Maybe we will have reunions. We probably should. But not so many people would come. Not all the people who think today that we should have reunions would come.

The reunion as life transition marker reminded me of the memorial service for the headmaster of my old boarding school. Unlike Tom, Michael really was dead, and unlike Tom, Michael was not really liked by many people--or Michael was not simply liked by many. He embodied and inspired a powerful ambivalence, but, for better or worse, he shaped our lives. Or parts of our lives, aspects of our lives, periods within our lives. Michael never admitted publicly that there was more than one way to benefit from the school, and there was never more than one acceptable way to leave it. If you didn't graduate--and most of us didn't--you weren't welcome back. Not ever. Of people who ran away (an admittedly dangerous and hurtful thing for a teenager to do), Michael famously once said "if you have to pee, go pee, but not on my leg!" In other words, get your needs met within the community, not by violating it. Fine, a noble sentiment, but to continue the analogy, Michael never did provide his students with any real choice of urinals. His leg got wet a lot, and there were a lot of exiles.

But when he died....it was like he couldn't keep us away from him anymore. Something collapsed, and we all rushed in, flowing across the country on only a few day's notice, dropping everything, to come to him, and to each other.

We had a reunion.

I doubt we'll have another one. There was a second reunion, a few years back, after the campus was sold--waking the school, as opposed to just Michael--but I didn't go, and I've heard no talk of anything regular. We're all involved in our own lives.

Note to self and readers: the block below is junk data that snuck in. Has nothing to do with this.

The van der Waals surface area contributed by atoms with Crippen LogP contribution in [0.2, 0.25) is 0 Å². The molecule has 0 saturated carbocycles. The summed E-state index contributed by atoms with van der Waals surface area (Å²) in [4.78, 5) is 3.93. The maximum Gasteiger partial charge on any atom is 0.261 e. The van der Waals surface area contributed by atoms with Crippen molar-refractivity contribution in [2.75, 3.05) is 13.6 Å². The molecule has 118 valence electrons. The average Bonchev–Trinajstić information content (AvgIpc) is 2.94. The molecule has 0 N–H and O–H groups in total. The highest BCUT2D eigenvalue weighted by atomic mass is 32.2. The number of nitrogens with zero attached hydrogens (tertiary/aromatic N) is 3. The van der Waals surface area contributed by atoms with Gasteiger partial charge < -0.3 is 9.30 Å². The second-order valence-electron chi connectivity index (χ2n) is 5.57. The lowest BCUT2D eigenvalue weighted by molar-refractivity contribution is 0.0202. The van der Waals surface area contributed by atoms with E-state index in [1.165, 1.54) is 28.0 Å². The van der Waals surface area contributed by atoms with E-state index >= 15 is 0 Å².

What is it that collapsed, that drew us all so powerfully in? I'm thinking of the death of a huge star, when nuclear fusion finally fails, gravity suddenly trumps radiance, and the star-stuff rushes in towards its center and then explodes, shining. I'm thinking of the attractive, descending vortex when a great ship goes down.

I have not had the opportunity to wake you professionally. I doubt I will. I wonder what I would say? Something complimentary, I'm sure; I've seen you work, and you are a treasure. But so much of our relationship has transcended the professional by now. So much of it is in these letters, which probably wouldn't make it into a professional wake. They'd have to wait for the final, personal wake, a thing I will likely endure, as I am much younger than you, and not particularly self-destructive at this point in my life. And I don't intend to drift away from you, not so far that a current from you could not reach me. But I will not think of that eventuality. Whatever happens to lives, I know life goes on. The old tree dies, the old hawk falls from the sky and something--what would it be, a tufted titmouse? You'd know, I'm sure--plucks the ruined feathers for its new nest.  Life goes on.

But I am partial to some lives particularly.

Best, as ever,